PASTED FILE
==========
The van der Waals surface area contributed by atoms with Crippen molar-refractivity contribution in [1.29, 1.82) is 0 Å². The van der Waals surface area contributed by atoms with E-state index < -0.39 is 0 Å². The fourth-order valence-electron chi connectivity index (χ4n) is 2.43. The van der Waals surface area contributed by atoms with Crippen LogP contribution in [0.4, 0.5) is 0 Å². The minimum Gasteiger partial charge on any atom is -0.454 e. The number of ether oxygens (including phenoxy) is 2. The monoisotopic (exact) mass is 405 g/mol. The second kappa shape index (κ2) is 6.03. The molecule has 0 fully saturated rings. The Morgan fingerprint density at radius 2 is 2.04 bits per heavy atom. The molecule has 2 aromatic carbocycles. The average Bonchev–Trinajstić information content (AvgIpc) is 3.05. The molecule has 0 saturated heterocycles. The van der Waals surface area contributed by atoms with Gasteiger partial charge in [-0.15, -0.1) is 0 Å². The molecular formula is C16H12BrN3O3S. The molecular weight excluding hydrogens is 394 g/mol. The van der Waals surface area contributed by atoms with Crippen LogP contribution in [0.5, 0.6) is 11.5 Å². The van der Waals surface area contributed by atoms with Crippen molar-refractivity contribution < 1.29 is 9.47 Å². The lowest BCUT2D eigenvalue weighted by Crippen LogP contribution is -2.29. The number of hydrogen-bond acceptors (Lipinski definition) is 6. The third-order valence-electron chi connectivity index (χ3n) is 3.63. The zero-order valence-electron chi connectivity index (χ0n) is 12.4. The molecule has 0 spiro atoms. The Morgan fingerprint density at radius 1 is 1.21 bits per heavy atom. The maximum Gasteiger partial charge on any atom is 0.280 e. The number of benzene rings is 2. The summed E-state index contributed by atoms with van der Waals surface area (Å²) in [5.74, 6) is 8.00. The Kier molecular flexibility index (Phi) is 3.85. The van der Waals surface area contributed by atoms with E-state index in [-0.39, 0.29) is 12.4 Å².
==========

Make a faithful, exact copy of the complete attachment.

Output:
The van der Waals surface area contributed by atoms with Crippen molar-refractivity contribution in [1.29, 1.82) is 0 Å². The van der Waals surface area contributed by atoms with E-state index < -0.39 is 0 Å². The fourth-order valence-electron chi connectivity index (χ4n) is 2.43. The van der Waals surface area contributed by atoms with Crippen LogP contribution in [0.4, 0.5) is 0 Å². The minimum Gasteiger partial charge on any atom is -0.454 e. The number of ether oxygens (including phenoxy) is 2. The monoisotopic (exact) mass is 405 g/mol. The second kappa shape index (κ2) is 6.03. The molecule has 0 fully saturated rings. The Morgan fingerprint density at radius 2 is 2.04 bits per heavy atom. The molecule has 2 aromatic carbocycles. The average Bonchev–Trinajstić information content (AvgIpc) is 3.05. The molecule has 0 saturated heterocycles. The van der Waals surface area contributed by atoms with Gasteiger partial charge in [-0.15, -0.1) is 0 Å². The molecular formula is C16H12BrN3O3S. The molecular weight excluding hydrogens is 394 g/mol. The van der Waals surface area contributed by atoms with Crippen LogP contribution in [0.5, 0.6) is 11.5 Å². The van der Waals surface area contributed by atoms with Crippen molar-refractivity contribution < 1.29 is 9.47 Å². The lowest BCUT2D eigenvalue weighted by Crippen LogP contribution is -2.29. The number of hydrogen-bond acceptors (Lipinski definition) is 6. The third-order valence-electron chi connectivity index (χ3n) is 3.63. The zero-order valence-electron chi connectivity index (χ0n) is 12.4. The molecule has 0 spiro atoms. The Morgan fingerprint density at radius 1 is 1.21 bits per heavy atom. The maximum Gasteiger partial charge on any atom is 0.280 e. The number of benzene rings is 2. The summed E-state index contributed by atoms with van der Waals surface area (Å²) in [5.74, 6) is 8.00. The Kier molecular flexibility index (Phi) is 3.85. The van der Waals surface area contributed by atoms with E-state index in [-0.39, 0.29) is 12.4 Å².